Front Cover
 Front Matter
 Title Page
 Table of Contents
 Title Page
 Coastal Texas facts
 Central Texas
 Preservation in Houston
 Preservation in Galveston
 Appendix One
 Appendix Two
 Appendix Three
 Appendix Four
 Appendix Five
 Appendix Six
 Appendix Seven
 Appendix Eight
 Appendix nine
 Appendix ten
 Appendix eleven
 Appendix twelve
 Appendix thirteen
 Appendix fourteen
 Slide list
 Back Matter
 Back Cover

Title: Coastal Texas - Beaumont, Galveston, Houston : architecture and history
Full Citation
Permanent Link: http://ufdc.ufl.edu/UF00096344/00001
 Material Information
Title: Coastal Texas - Beaumont, Galveston, Houston : architecture and history
Physical Description: Book
Language: English
Creator: Rigney, David P.
Publisher: David P. Rigney
Place of Publication: Gainesville, Fla.
Publication Date: Spring and Fall, 1976
Copyright Date: 1976
Subject: Historic preservation
Architecture -- Florida   ( lcsh )
Architecture -- Caribbean Area   ( lcsh )
Spatial Coverage: Texas - Beaumont
Texas - Galveston
Texas Houston
General Note: Course number: AE683 and AE684
General Note: AFA project number 112
General Note: Professor F. Blair Reeves
 Record Information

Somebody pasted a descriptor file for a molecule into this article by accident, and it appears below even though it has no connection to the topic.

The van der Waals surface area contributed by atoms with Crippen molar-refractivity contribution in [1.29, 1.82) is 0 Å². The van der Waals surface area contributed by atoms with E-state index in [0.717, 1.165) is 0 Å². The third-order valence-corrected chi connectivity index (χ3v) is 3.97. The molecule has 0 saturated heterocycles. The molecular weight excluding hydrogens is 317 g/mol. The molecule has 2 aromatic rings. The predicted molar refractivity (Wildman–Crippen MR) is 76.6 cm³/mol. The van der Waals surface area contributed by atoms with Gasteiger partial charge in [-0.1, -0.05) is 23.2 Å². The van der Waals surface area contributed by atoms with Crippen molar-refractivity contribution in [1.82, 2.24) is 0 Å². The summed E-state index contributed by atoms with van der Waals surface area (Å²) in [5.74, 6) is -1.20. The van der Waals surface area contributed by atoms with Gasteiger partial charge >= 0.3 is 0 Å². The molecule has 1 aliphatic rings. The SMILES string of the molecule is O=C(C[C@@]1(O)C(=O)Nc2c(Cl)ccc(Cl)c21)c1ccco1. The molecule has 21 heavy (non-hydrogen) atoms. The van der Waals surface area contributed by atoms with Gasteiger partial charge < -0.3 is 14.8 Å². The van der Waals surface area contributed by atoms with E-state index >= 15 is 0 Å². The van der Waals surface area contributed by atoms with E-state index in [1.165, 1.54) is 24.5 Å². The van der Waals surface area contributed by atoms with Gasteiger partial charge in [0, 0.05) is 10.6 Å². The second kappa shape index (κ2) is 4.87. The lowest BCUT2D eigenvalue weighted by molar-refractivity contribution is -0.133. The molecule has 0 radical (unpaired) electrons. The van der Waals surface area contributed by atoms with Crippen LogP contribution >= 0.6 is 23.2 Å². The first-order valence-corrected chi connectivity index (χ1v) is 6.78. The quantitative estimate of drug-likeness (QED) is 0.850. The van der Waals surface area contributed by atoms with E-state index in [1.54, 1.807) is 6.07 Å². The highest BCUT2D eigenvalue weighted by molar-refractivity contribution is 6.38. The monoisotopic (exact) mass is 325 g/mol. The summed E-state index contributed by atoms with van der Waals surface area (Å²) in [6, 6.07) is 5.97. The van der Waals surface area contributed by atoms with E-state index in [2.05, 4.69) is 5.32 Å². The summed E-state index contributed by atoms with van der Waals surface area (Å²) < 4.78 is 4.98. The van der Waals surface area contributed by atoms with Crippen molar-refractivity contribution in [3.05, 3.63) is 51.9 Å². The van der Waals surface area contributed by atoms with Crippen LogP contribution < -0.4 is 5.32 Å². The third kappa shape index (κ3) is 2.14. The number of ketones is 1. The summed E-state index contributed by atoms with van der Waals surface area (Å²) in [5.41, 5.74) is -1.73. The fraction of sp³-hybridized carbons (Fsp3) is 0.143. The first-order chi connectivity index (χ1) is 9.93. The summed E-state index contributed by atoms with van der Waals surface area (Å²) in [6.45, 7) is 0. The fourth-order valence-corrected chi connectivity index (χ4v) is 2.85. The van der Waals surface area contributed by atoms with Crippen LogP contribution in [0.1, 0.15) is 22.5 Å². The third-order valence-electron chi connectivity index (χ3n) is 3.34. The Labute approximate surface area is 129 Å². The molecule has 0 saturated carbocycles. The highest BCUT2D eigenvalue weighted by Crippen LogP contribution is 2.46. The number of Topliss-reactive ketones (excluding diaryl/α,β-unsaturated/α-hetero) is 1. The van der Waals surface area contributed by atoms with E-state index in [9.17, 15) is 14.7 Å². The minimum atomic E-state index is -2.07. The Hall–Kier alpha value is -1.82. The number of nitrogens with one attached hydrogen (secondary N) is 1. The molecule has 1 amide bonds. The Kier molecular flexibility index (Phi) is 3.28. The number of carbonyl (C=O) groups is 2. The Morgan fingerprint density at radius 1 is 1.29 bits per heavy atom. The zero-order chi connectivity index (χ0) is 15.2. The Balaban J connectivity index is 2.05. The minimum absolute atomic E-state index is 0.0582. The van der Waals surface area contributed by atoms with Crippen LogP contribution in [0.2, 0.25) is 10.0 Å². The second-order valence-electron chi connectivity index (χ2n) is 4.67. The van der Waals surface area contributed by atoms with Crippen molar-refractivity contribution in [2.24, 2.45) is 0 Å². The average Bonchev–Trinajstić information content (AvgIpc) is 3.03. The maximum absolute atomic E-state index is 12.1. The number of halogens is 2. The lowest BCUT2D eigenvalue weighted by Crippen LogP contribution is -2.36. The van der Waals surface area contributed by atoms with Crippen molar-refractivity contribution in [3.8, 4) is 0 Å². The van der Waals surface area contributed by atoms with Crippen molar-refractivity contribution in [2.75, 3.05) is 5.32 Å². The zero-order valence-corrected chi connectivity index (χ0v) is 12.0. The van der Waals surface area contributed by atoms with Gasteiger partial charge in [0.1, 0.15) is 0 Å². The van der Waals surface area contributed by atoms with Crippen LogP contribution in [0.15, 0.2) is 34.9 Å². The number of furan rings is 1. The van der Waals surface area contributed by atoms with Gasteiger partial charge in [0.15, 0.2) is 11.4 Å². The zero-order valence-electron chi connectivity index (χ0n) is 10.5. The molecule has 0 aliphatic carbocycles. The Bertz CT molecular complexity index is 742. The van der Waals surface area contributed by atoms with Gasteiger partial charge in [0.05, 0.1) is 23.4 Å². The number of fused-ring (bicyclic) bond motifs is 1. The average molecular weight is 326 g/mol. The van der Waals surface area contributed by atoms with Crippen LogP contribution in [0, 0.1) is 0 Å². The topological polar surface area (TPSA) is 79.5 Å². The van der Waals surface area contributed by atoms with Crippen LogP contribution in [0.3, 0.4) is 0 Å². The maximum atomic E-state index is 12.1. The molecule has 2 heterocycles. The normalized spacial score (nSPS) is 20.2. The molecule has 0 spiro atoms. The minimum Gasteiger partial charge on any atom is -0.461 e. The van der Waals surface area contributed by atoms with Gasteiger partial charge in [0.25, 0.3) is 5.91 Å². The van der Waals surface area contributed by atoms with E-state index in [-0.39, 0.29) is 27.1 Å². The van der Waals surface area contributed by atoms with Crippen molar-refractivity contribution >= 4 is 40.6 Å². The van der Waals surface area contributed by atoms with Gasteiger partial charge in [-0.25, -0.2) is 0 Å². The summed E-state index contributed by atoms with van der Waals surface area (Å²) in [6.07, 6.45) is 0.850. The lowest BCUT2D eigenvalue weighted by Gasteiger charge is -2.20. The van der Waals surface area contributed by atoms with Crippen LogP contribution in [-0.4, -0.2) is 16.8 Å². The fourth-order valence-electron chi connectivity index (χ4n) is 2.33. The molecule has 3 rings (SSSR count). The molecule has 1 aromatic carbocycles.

Bibliographic ID: UF00096344
Volume ID: VID00001
Source Institution: University of Florida
Holding Location: University of Florida
Rights Management: All rights reserved by the source institution and holding location.

Table of Contents
    Front Cover
        Front cover
    Front Matter
    Title Page
        Page i
    Table of Contents
        Page ii
        Page iii
    Title Page
        Page iv
        Page v
    Coastal Texas facts
        Page 1
        Page 2
        Page 3
        Page 4
        Page 5
        Figure 2
        Page 6
        Page 7
        Page 8
        Page 9
        Page 10
        Page 11
        Page 12
        Figure 3
        Page 13
        Page 14
        Page 15
        Page 16
        Page 17
        Page 18
        Page 19
        Page 20
        Page 21
        Page 22
        Page 23
        Figure 4
        Page 24
        Page 25
        Page 26
        Page 27
        Page 28
        Page 29
        Page 30
        Page 31
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        Page 43
        Page 44
        Page 45
        Page 46
        Page 47
        Page 48
        Page 49
        Page 50